By Jamie Dyce | October 4, 2023
With long summer days behind us, the feeling of a nonstop sprint with school back in swing, and Daylight Savings looming around the corner, it seems that our children’s sleep patterns are forever-in flux. When can families catch a break? When it comes to maintaining a bedtime routine for our children, consistency is key—plus giving ourselves a little bit of grace. With any sort of habit we seek to create (or perhaps restart), it takes time, practice, and patience. We’re all just doing our best, right?
Our daughter, Adriana, started preschool this year and she’ll turn 3 at the end of December. Pajama Program’s educational programs are geared towards supporting children starting at the age of 3, so I find myself bringing my work home with me—we’re using the R.E.A.D.Y. bedtime routine to inform a practice that works for our family. With school underway, Adriana is waking up earlier than she’d been accustomed, which means an earlier bedtime. If we aim for 8 with some degree of success, then I know we’re on track for a better day ahead.
With practice, a bedtime routine at any age can help a child sleep better, and the best way to do this is through a consistent, repetitive set of activities that are carried out before bed every night. This way, your child will know what to expect, resulting in a long-lasting, healthy ritual that becomes second nature to them. Letting your child know that “the toys have to go away when you hear the timer go off in five minutes” or “this will be the last episode before we put on our pajamas” is a sign that the transition to bedtime is about to take place. So, with a heads-up, when you start to clean up or turn off the TV, they don’t feel as though they’ve been “rudely” interrupted. They may resist at first, but with a little patience, you may find that they even turn the TV off themselves! Once the routine is underway, you can help your child enjoy a bubble bath, brush their teeth, and of course, change into cozy pajamas and share a bedtime story. These are some examples of elements you may want to consider including as part of a routine—you may have your own special elements that are unique to you and your family (and please, if you have any golden nuggets, send them our way!).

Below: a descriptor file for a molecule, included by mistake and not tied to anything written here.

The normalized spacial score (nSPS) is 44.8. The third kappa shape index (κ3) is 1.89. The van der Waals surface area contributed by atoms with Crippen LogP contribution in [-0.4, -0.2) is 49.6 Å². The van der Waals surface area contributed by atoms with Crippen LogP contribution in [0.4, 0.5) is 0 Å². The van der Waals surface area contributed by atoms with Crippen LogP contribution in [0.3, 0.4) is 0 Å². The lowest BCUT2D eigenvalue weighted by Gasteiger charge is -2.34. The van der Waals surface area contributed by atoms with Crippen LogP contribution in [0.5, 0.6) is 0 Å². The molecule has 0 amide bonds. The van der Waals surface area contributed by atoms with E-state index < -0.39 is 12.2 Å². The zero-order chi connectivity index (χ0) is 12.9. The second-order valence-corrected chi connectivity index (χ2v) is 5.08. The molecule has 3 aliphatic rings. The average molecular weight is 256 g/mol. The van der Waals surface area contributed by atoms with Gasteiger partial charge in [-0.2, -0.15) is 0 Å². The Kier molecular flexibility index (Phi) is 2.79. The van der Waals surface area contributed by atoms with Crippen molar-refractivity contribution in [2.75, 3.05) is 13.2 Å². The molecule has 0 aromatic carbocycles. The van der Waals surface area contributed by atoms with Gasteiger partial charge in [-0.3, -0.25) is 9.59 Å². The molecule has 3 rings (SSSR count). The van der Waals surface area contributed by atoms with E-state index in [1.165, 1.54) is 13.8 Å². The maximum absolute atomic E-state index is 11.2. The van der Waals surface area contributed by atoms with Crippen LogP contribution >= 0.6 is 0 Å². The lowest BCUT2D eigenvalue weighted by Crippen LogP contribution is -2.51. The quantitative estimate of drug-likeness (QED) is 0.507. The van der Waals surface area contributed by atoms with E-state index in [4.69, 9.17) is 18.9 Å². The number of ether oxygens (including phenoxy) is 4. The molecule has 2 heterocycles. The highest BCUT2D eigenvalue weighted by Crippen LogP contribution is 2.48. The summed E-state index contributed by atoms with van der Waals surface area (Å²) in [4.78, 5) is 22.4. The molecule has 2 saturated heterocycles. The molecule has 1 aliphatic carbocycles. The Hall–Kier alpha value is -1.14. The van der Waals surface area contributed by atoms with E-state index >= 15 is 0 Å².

And don’t forget—bedtime routines not only provide consistency, but they serve as a catalyst for better behavior. A child who sleeps better will benefit from enhanced memory, improved attention and alertness, and other cognitive skills, in turn helping to improve mood, stress levels, and behavior. A win for the whole family, because when your child is happier, so are you!
Ultimately, the reason I am so deeply passionate about the work we do at Pajama Program is because I firmly believe that bedtime is the most opportune time during the 24-hour day for an adult and a child to truly connect, resulting in greater odds that a child’s social-emotional health and well-being will be protected and nurtured. And while the bedtime routine itself isn’t always easy or peaceful with a picture-perfect ending of sleeping children at 8 pm, cozy and calm in their beds, we adults can commit to practicing consistency. We can give it our best. We do it for the children we love, and we do it for our families and ourselves. Yes, bedtime routines can absolutely be a challenge—and for many in our community, those challenges are even more daunting than one could possibly fathom—so at the end of the day (no pun intended), I hope you, too, believe along with me that adopting a consistent bedtime routine practice for the children in our lives, and supporting bedtime routines for all children, everywhere, is fundamental to children learning, growing, and fulfilling their potential.
Here’s to a bedtime routine practice filled with comfort, calm, and connection! (Even when it may be anything but that on some nights!)